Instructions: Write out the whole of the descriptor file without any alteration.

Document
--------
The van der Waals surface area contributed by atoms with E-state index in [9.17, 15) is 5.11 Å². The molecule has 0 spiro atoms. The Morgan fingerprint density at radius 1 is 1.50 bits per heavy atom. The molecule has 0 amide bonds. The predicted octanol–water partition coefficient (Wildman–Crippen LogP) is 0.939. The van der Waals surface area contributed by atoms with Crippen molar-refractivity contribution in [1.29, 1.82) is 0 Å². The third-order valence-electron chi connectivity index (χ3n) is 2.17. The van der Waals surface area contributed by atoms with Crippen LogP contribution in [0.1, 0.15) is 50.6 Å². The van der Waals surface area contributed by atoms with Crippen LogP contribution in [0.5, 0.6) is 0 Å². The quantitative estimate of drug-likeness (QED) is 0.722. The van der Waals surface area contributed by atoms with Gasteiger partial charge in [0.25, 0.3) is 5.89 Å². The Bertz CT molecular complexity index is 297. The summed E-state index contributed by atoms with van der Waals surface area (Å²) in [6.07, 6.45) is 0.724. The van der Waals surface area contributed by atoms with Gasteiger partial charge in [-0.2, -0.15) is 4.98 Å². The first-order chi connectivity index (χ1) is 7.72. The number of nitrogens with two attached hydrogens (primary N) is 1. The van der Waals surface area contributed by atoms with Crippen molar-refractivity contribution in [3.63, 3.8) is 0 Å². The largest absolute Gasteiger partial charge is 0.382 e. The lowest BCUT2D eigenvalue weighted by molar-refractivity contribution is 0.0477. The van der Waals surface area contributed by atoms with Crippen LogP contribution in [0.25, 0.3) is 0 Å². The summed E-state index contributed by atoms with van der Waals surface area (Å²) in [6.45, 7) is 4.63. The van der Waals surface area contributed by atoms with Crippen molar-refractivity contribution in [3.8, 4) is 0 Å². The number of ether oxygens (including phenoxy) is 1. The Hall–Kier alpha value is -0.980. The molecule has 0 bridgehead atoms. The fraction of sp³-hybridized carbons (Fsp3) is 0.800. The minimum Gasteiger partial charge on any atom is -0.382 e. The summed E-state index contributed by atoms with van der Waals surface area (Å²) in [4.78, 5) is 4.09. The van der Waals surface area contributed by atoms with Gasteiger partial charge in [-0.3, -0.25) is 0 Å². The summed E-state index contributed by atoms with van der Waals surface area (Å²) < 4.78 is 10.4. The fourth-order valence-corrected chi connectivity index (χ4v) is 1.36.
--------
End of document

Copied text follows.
The van der Waals surface area contributed by atoms with E-state index in [9.17, 15) is 5.11 Å². The molecule has 0 spiro atoms. The Morgan fingerprint density at radius 1 is 1.50 bits per heavy atom. The molecule has 0 amide bonds. The predicted octanol–water partition coefficient (Wildman–Crippen LogP) is 0.939. The van der Waals surface area contributed by atoms with Crippen molar-refractivity contribution in [1.29, 1.82) is 0 Å². The third-order valence-electron chi connectivity index (χ3n) is 2.17. The van der Waals surface area contributed by atoms with Crippen LogP contribution in [0.1, 0.15) is 50.6 Å². The van der Waals surface area contributed by atoms with Crippen LogP contribution in [0.5, 0.6) is 0 Å². The quantitative estimate of drug-likeness (QED) is 0.722. The van der Waals surface area contributed by atoms with Gasteiger partial charge in [0.25, 0.3) is 5.89 Å². The Bertz CT molecular complexity index is 297. The summed E-state index contributed by atoms with van der Waals surface area (Å²) in [6.07, 6.45) is 0.724. The van der Waals surface area contributed by atoms with Gasteiger partial charge in [-0.2, -0.15) is 4.98 Å². The first-order chi connectivity index (χ1) is 7.72. The number of nitrogens with two attached hydrogens (primary N) is 1. The van der Waals surface area contributed by atoms with Crippen molar-refractivity contribution in [3.63, 3.8) is 0 Å². The largest absolute Gasteiger partial charge is 0.382 e. The lowest BCUT2D eigenvalue weighted by molar-refractivity contribution is 0.0477. The van der Waals surface area contributed by atoms with Crippen LogP contribution in [0.25, 0.3) is 0 Å². The summed E-state index contributed by atoms with van der Waals surface area (Å²) in [6.45, 7) is 4.63. The van der Waals surface area contributed by atoms with Crippen molar-refractivity contribution in [3.8, 4) is 0 Å². The number of ether oxygens (including phenoxy) is 1. The Hall–Kier alpha value is -0.980. The molecule has 0 bridgehead atoms. The fraction of sp³-hybridized carbons (Fsp3) is 0.800. The minimum Gasteiger partial charge on any atom is -0.382 e. The summed E-state index contributed by atoms with van der Waals surface area (Å²) in [4.78, 5) is 4.09. The van der Waals surface area contributed by atoms with Gasteiger partial charge in [-0.3, -0.25) is 0 Å². The summed E-state index contributed by atoms with van der Waals surface area (Å²) < 4.78 is 10.4. The fourth-order valence-corrected chi connectivity index (χ4v) is 1.36.